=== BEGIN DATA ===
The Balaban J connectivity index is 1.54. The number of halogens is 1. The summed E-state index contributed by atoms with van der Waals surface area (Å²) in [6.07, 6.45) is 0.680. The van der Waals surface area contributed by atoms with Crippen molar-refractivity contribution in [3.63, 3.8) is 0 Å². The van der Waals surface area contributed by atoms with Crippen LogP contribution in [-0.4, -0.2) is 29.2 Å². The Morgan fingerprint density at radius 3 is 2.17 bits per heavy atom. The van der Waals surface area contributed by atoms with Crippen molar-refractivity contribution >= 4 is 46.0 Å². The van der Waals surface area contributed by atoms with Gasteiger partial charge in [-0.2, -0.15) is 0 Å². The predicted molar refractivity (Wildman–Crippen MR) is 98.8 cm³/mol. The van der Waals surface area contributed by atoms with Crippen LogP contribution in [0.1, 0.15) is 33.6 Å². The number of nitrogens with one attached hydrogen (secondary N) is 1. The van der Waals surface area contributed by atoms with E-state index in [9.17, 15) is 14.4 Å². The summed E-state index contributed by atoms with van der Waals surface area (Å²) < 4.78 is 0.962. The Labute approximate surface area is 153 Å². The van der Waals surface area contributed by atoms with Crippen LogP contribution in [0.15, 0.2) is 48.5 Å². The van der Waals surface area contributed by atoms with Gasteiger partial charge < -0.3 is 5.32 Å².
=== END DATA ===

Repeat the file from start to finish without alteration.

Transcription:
The Balaban J connectivity index is 1.54. The number of halogens is 1. The summed E-state index contributed by atoms with van der Waals surface area (Å²) in [6.07, 6.45) is 0.680. The van der Waals surface area contributed by atoms with Crippen molar-refractivity contribution in [3.63, 3.8) is 0 Å². The van der Waals surface area contributed by atoms with Crippen LogP contribution in [-0.4, -0.2) is 29.2 Å². The Morgan fingerprint density at radius 3 is 2.17 bits per heavy atom. The van der Waals surface area contributed by atoms with Crippen molar-refractivity contribution >= 4 is 46.0 Å². The van der Waals surface area contributed by atoms with Gasteiger partial charge in [-0.2, -0.15) is 0 Å². The predicted molar refractivity (Wildman–Crippen MR) is 98.8 cm³/mol. The van der Waals surface area contributed by atoms with Crippen LogP contribution in [0.1, 0.15) is 33.6 Å². The number of nitrogens with one attached hydrogen (secondary N) is 1. The van der Waals surface area contributed by atoms with E-state index in [9.17, 15) is 14.4 Å². The summed E-state index contributed by atoms with van der Waals surface area (Å²) < 4.78 is 0.962. The Labute approximate surface area is 153 Å². The van der Waals surface area contributed by atoms with Crippen LogP contribution in [0.15, 0.2) is 48.5 Å². The van der Waals surface area contributed by atoms with Gasteiger partial charge < -0.3 is 5.32 Å².